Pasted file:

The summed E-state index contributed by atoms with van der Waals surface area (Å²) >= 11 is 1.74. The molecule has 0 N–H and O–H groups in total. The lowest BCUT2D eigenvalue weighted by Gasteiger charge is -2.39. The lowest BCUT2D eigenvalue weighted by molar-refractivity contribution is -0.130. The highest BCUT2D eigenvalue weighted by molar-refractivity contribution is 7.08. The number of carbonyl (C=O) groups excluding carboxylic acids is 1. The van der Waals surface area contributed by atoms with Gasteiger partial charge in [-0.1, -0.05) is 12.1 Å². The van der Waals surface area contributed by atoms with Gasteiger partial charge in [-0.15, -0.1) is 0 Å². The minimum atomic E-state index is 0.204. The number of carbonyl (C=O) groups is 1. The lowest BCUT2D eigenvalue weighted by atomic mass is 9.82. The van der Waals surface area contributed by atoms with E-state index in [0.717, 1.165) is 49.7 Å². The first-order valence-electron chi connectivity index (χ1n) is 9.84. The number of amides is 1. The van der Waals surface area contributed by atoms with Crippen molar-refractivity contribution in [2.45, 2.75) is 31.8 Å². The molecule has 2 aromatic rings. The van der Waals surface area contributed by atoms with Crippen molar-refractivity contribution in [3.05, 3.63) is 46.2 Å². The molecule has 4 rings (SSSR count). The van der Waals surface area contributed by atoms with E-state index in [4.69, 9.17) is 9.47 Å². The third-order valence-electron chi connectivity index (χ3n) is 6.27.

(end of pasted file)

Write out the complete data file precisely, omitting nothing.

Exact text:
The summed E-state index contributed by atoms with van der Waals surface area (Å²) >= 11 is 1.74. The molecule has 0 N–H and O–H groups in total. The lowest BCUT2D eigenvalue weighted by Gasteiger charge is -2.39. The lowest BCUT2D eigenvalue weighted by molar-refractivity contribution is -0.130. The highest BCUT2D eigenvalue weighted by molar-refractivity contribution is 7.08. The number of carbonyl (C=O) groups excluding carboxylic acids is 1. The van der Waals surface area contributed by atoms with Gasteiger partial charge in [-0.1, -0.05) is 12.1 Å². The van der Waals surface area contributed by atoms with Gasteiger partial charge in [-0.15, -0.1) is 0 Å². The minimum atomic E-state index is 0.204. The number of carbonyl (C=O) groups is 1. The lowest BCUT2D eigenvalue weighted by atomic mass is 9.82. The van der Waals surface area contributed by atoms with E-state index in [0.717, 1.165) is 49.7 Å². The first-order valence-electron chi connectivity index (χ1n) is 9.84. The number of amides is 1. The van der Waals surface area contributed by atoms with Crippen molar-refractivity contribution in [2.45, 2.75) is 31.8 Å². The molecule has 2 aromatic rings. The van der Waals surface area contributed by atoms with Crippen molar-refractivity contribution in [3.05, 3.63) is 46.2 Å². The molecule has 4 rings (SSSR count). The van der Waals surface area contributed by atoms with E-state index in [4.69, 9.17) is 9.47 Å². The third-order valence-electron chi connectivity index (χ3n) is 6.27.